Northrop Grumman’s shipyards may have become a bit harder to sell in the wake of a story that the $1.7 billion San Antonio class it built would not be effective in combat. The story was broken by my colleague Tony Capaccio at Bloomberg.
The Department of Defense’s top testing official, Michael Gilmore, told Tony, according to his story, “that critical systems, such as electrical distribution, ship-wide fiber optics and voice- communications networks, are not reliable.” Perhaps even worse, Tony reports that “the ship’s armaments can’t effectively defend against the most modern anti-ship weapons.”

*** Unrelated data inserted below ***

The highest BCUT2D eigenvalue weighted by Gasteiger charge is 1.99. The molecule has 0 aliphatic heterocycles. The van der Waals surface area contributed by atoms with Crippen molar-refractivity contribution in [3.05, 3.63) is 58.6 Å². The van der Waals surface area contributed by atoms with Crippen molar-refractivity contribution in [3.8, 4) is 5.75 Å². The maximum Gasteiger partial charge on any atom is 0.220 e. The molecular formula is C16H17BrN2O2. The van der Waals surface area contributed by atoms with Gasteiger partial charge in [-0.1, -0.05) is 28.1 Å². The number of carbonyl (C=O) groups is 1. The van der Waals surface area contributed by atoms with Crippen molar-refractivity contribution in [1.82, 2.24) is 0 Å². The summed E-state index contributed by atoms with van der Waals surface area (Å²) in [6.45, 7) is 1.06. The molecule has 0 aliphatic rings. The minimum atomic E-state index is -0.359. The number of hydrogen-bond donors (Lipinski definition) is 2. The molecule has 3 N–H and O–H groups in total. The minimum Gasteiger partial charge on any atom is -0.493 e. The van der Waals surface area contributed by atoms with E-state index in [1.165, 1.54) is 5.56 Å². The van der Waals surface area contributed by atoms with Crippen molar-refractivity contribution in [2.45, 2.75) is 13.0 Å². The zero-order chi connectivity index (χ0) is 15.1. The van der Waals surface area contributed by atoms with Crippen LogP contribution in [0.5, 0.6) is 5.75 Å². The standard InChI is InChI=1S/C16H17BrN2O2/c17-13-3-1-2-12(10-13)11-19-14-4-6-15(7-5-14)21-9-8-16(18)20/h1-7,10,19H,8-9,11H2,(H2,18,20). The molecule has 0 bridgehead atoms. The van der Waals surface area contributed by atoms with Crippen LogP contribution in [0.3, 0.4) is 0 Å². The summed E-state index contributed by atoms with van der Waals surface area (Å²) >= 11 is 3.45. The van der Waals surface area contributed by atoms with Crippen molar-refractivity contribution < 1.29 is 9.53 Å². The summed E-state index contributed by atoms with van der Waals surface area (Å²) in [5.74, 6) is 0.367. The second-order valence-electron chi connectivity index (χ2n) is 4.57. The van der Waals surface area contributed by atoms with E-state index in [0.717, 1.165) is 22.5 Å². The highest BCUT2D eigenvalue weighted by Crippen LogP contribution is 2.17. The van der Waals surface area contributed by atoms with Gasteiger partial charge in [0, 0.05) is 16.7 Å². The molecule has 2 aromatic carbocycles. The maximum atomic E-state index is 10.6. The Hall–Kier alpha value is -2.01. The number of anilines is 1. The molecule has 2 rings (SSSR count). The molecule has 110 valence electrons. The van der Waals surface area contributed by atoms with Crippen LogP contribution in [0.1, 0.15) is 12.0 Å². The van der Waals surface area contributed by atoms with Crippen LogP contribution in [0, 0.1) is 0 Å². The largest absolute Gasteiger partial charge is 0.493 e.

Raytheon does not come out of this very well either. They supplied electronics, a fiber-optics network and an anti-missile system that Tony reports “the testing office concluded had ‘persistent engineering deficiencies.’”
Bottom line: Gilmore told Tony in an email that the ship is “not effective, suitable and not survivable in a combat situation,” he said.
What this says about Navy oversight and Northrop’s management would appear to be obvious. We wonder how much these deficiencies, which the company has known about for several months as they were provided in a classified report to Congress, played a role in the company’s decision to put its shipbuilding business up for sale. The Navy told Tony is aware of the problems and will correct them on all ships in the class.